Will Penny Pull the Votes?
by Noah Gaines
Rashaad Penny is thriving at San Diego State, racking up yardage left and right, resulting in 7.9 yards per carry and 8 total touchdowns. He draws up favorably to fellow San Diego State running back, Marshall Faulk. Faulk is the all-time leading rusher at San Diego State, widely considered to be one of the best running backs in pro football history and elected into the pro football hall of fame in 2011. Penny’s numbers are on track to match Faulk’s senior season marks, which placed him very close to winning the grand daddy of them all—the Heisman trophy.
In college football, there are five main conferences in which colleges are grouped together to compete: the SEC (Southeastern Conference), ACC (Atlantic Coast Conference), Pac 12 (Pacific 12), Big 10 (which is in the northern and partially midwest U.S.), and the Big 12 (which is midwest and southern U.S). The Aztec football team is not in any one of these conferences. Generally, these five power conferences provide the best competition to test the team’s skill against various difficult teams. Because the Aztecs are not within one of the five power conferences, they have been known as an outlier of sorts. This outlier has costed many players national recognition, which is significant because the players win national awards based off national attention and voting. If a team can’t even partake in one of five power conferences, how are they going to pull in votes for their players and their team?
You’re probably wondering: what does this have to do with Rashaad Penny and Marshall Faulk? Well, this exact scenario occurred multiple times, most notably about 25 years ago. Marshall Faulk was an outstanding running back in college, he was as good as—or maybe better than—Penny is at the moment. He was a Heisman finalist; the Heisman is given to the best player in the country for three straight years. To be a Heisman finalist, you need to be one of the top three performing players in the country during the football season. Faulk was a finalist in 1990, 1991 and 1992. His biggest Heisman snub came in 1992, when he was runner-up to Florida quarterback, Gino Torretta. Faulk was the better player according to everyone who studied him as a player and watches the game. The Heisman is widely disputed and for good reason: the Heisman winner is selected based off popular vote. Florida is one of the schools in the power five conferences. They’re in the SEC, so Gino got the leg up on Faulk do to this. This is known as the worst Heisman result in the history of the award because better talent did not ultimately win.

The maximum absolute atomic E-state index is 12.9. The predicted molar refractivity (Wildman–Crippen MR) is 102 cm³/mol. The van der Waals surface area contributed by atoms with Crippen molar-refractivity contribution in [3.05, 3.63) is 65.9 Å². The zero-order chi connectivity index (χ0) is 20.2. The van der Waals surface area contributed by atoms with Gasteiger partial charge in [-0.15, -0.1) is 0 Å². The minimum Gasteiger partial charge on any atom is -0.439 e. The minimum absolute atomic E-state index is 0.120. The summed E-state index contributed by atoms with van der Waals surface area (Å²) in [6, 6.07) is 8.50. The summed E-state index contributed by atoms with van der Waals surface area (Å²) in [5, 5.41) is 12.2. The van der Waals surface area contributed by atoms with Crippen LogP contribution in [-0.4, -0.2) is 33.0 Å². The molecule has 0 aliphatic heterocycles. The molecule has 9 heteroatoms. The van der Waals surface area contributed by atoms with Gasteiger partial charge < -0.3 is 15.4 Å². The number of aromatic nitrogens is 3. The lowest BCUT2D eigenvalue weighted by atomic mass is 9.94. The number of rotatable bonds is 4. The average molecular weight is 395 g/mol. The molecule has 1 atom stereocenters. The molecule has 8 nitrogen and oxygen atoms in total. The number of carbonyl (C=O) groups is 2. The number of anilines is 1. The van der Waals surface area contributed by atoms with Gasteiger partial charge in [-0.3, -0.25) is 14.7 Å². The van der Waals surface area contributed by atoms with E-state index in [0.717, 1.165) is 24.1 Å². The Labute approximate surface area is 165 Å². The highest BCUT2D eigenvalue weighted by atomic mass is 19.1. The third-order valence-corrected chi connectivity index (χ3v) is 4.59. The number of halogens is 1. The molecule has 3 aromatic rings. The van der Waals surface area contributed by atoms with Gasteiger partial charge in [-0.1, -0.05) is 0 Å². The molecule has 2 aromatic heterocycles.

If Rashaad Penny keeps performing at this rate and is selected to be one of the finalists for the Heisman trophy, it would be interesting to see if he pulls in the votes.